Knowing how to rebuild the SYSVOL tree from scratch isn't a skill that you'll use every day, but it's definitely...
one that you'll be glad you have.
Recently I talked to a Windows admin who had trouble promoting the second DC in a domain. It seems that AD replication was working and DNS was healthy, but FRS was not. No SYSVOL or Netlogon share, no SYSVOL tree on the second domain controller. The FRS event log was logging Event ID 13508 events but no 13509 events.
He tried forcing SYSVOL replication, using KB 290762 -- setting BURFLAGS value on the PDC to D4 and on the other DC to D2 -- but something went wrong and it wiped out the SYSVOL tree on the primary domain controller. It was as if it had replicated the empty SYSVOL to the PDC instead of the other way around. So we had no SYSVOL tree on either DC.
Yes, we could have started from scratch, but that would not have been a good political decision. And we really didn't have root cause to justify it.
The solution was to create the SYSVOL tree, including junction points and proper ACLs. Of course, we also had to create the default domain policy and the default domain controller policy.
There is a decent article on the Microsoft Help and Support site, KB 315457 How to rebuild the SYSVOL tree and its content in a domain, but like many articles of this nature, Microsoft tries to cover all the bases. At least for me, it was hard to follow at times.
In addition, the Microsoft's KB assumes you have a SYSVOL tree in the domain -- which we did not -- so we had to generate a new default domain policy and default domain controller policy. We ran into an additional problem with other policies that had objects in AD but did not exist in SYSVOL.
I would recommend referring to the KB for details, but this is how you solve the problem of no SYSVOL on any DCs.
Step 1: Stop the FRS service on both DCs and create the SYSVOL tree on the PDC. This is pretty basic. Use Windows Explorer or a command prompt. I used a good DC I had in a lab as a guide. The tree looked like this:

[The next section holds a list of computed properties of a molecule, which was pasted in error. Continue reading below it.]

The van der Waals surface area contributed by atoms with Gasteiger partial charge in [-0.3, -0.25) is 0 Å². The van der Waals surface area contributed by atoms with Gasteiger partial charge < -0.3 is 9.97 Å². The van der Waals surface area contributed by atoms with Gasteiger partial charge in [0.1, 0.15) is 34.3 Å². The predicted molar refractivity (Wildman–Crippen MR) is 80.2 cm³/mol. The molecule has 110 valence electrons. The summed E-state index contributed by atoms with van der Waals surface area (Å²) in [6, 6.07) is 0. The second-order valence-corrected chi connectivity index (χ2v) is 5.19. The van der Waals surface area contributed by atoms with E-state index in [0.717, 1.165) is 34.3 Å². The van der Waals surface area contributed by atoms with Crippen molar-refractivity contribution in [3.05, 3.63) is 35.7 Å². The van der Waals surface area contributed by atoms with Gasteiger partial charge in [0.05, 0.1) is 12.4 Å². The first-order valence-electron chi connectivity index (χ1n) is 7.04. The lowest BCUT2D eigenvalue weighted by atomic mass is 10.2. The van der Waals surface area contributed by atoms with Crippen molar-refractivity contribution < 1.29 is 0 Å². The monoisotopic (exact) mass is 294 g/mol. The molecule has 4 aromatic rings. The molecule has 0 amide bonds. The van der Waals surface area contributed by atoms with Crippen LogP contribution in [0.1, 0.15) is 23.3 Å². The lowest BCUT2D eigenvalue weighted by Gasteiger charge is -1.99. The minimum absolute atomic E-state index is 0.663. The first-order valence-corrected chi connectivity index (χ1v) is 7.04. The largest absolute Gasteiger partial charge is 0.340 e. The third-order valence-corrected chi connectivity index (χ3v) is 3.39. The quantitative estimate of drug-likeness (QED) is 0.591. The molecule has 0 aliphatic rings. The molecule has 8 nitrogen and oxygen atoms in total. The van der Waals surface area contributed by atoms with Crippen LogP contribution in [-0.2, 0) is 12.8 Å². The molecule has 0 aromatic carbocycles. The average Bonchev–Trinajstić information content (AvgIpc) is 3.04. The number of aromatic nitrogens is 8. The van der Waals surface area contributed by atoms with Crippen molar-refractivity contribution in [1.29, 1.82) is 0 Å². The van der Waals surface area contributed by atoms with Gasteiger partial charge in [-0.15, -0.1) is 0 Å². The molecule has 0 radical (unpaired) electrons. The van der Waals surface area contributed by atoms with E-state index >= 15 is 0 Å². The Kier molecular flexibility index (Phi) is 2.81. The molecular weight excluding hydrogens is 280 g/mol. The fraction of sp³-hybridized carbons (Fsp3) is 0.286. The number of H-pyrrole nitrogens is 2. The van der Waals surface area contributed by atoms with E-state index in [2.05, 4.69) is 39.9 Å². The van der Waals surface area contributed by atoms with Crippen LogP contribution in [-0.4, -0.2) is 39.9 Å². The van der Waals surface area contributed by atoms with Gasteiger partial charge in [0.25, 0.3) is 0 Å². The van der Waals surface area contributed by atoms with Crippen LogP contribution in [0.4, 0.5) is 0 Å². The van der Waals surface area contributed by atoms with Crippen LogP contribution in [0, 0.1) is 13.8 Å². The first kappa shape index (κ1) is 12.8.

- Staging Area
Step 2: Set the ACLs. We just left the default ACLs on all directories except the DO_NOT_REMOVE_NtFrs_PreInstall_Directory. Again, looking at my lab domain, we removed all users and groups except domain administrators and System I and defined both of them to have "Special Permissions" only. I also set the "DO_NOT_REMOVE" directory attributes to Hidden and Read.
Step 3: Create the junction points. Remember the junction points connect a "real" directory to a "mirrored" directory. The \SYSVOL\domain is the real (Source) directory connected to \SYSVOL\SYSVOL\corp.net, a junction point. \SYSVOL\Staging\Domain is the real (Source) directory connected to \SYSVOL\Staging Areas\Corp.net.
KB 315457 shows how to determine the actual source directory if you need that information, but here is what we did:
Using the linkd command,
linkd "%systemroot%\SYSVOL\SYSVOL\Corp.net" %SYSTEMROOT%\SYSVOL\DOMAIN
linkd "%systemroot%\Sysvol\staging Areas\Corp.net" %systemroot%\sysvol\Staging\Domain
Step 4: Rebuild default domain policies. Using the DCGPOFix tool, available from Microsoft's download site, this was pretty easy. Just run the tool and it asks if you want to create a new default domain policy (answer yes) and if you want to create a new default domain controllers policy (answer yes). At this point, we double-checked to make sure the SYSVOL tree and the policies were all correct.
Step 5: Replicate SYSVOL. We had already found that using KB 290762 wiped out SYSVOL on the PDC, so we didn't want to do that again. Because we only had two DCs and because the file replication service had been stopped, it seemed logical that starting the FRS -- first on the PDC and then the other DC -- would jump-start FRS. SYSVOL was replicated, and we had the SYSVOL share.
This next part isn't really a step. It's something we ran into that you should be aware of. After Step 5, SYSVOL was shared but not NETLOGON. When SYSVOL was deleted from the PDC, it also deleted two custom Group Policies. When SYSVOL was replicated after the rebuild, errors were logged in the event log complaining about these two policies. Using ADSIEdit, we went to Corp.net\system\Policies and deleted the objects for the two deleted policies. Soon, the Netlogon share appeared, and the 1704 event in the application log validated replication of policy.
After doing an operation like this, it's a good idea to check the event logs for related errors and create a sample GPO and see if it replicates.
Gary Olsen is a systems software engineer for Hewlett-Packard in Global Solutions Engineering. He wrote Windows 2000: Active Directory Design and Deployment and co-authored Windows Server 2003 on HP ProLiant Servers. Olsen is a Microsoft MVP for Windows Server-File Systems.